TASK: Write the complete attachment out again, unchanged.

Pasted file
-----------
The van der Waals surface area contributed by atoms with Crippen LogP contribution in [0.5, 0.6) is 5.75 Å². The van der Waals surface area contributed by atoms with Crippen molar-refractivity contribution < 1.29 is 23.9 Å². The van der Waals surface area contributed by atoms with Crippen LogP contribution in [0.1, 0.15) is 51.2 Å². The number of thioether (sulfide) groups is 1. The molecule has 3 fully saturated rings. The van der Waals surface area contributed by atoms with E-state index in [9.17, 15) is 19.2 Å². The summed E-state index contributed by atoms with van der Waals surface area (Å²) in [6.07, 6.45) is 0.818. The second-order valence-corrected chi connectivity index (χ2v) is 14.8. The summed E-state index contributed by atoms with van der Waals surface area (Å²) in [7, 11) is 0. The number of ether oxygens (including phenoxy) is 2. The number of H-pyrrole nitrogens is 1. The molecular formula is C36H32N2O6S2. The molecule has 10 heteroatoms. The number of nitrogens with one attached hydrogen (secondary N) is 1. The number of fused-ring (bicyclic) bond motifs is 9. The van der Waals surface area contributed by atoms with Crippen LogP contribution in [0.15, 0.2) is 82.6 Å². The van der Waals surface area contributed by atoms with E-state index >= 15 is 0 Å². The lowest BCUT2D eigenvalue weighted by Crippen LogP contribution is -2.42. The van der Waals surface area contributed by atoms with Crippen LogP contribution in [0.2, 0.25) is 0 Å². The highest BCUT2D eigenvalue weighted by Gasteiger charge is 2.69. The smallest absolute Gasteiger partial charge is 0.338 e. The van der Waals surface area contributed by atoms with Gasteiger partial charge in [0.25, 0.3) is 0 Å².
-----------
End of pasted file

The van der Waals surface area contributed by atoms with Crippen LogP contribution in [0.5, 0.6) is 5.75 Å². The van der Waals surface area contributed by atoms with Crippen molar-refractivity contribution < 1.29 is 23.9 Å². The van der Waals surface area contributed by atoms with Crippen LogP contribution in [0.1, 0.15) is 51.2 Å². The number of thioether (sulfide) groups is 1. The molecule has 3 fully saturated rings. The van der Waals surface area contributed by atoms with E-state index in [9.17, 15) is 19.2 Å². The summed E-state index contributed by atoms with van der Waals surface area (Å²) in [6.07, 6.45) is 0.818. The second-order valence-corrected chi connectivity index (χ2v) is 14.8. The summed E-state index contributed by atoms with van der Waals surface area (Å²) in [7, 11) is 0. The number of ether oxygens (including phenoxy) is 2. The number of H-pyrrole nitrogens is 1. The molecular formula is C36H32N2O6S2. The molecule has 10 heteroatoms. The number of nitrogens with one attached hydrogen (secondary N) is 1. The number of fused-ring (bicyclic) bond motifs is 9. The van der Waals surface area contributed by atoms with Crippen LogP contribution in [0.15, 0.2) is 82.6 Å². The van der Waals surface area contributed by atoms with E-state index >= 15 is 0 Å². The lowest BCUT2D eigenvalue weighted by Crippen LogP contribution is -2.42. The van der Waals surface area contributed by atoms with Crippen LogP contribution in [0.2, 0.25) is 0 Å². The highest BCUT2D eigenvalue weighted by Gasteiger charge is 2.69. The smallest absolute Gasteiger partial charge is 0.338 e. The van der Waals surface area contributed by atoms with Gasteiger partial charge in [0.25, 0.3) is 0 Å².